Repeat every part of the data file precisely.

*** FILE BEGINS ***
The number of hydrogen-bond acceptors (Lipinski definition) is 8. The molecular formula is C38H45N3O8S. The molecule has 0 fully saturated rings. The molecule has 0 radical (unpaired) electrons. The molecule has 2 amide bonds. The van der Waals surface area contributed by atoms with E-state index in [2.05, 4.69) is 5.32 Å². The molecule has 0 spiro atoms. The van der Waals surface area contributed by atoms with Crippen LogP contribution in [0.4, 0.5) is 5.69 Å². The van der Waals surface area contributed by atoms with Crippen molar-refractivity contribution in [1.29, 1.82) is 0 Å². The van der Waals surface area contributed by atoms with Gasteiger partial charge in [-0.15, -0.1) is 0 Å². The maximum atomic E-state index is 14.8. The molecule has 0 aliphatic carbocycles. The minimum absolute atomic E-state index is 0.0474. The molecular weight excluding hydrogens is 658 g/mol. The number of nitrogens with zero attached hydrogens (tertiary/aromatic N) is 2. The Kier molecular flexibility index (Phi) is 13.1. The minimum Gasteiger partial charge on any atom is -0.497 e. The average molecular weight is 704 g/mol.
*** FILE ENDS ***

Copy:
The number of hydrogen-bond acceptors (Lipinski definition) is 8. The molecular formula is C38H45N3O8S. The molecule has 0 fully saturated rings. The molecule has 0 radical (unpaired) electrons. The molecule has 2 amide bonds. The van der Waals surface area contributed by atoms with E-state index in [2.05, 4.69) is 5.32 Å². The molecule has 0 spiro atoms. The van der Waals surface area contributed by atoms with Crippen LogP contribution in [0.4, 0.5) is 5.69 Å². The van der Waals surface area contributed by atoms with Crippen molar-refractivity contribution in [1.29, 1.82) is 0 Å². The van der Waals surface area contributed by atoms with Gasteiger partial charge in [-0.15, -0.1) is 0 Å². The maximum atomic E-state index is 14.8. The molecule has 0 aliphatic carbocycles. The minimum absolute atomic E-state index is 0.0474. The molecular weight excluding hydrogens is 658 g/mol. The number of nitrogens with zero attached hydrogens (tertiary/aromatic N) is 2. The Kier molecular flexibility index (Phi) is 13.1. The minimum Gasteiger partial charge on any atom is -0.497 e. The average molecular weight is 704 g/mol.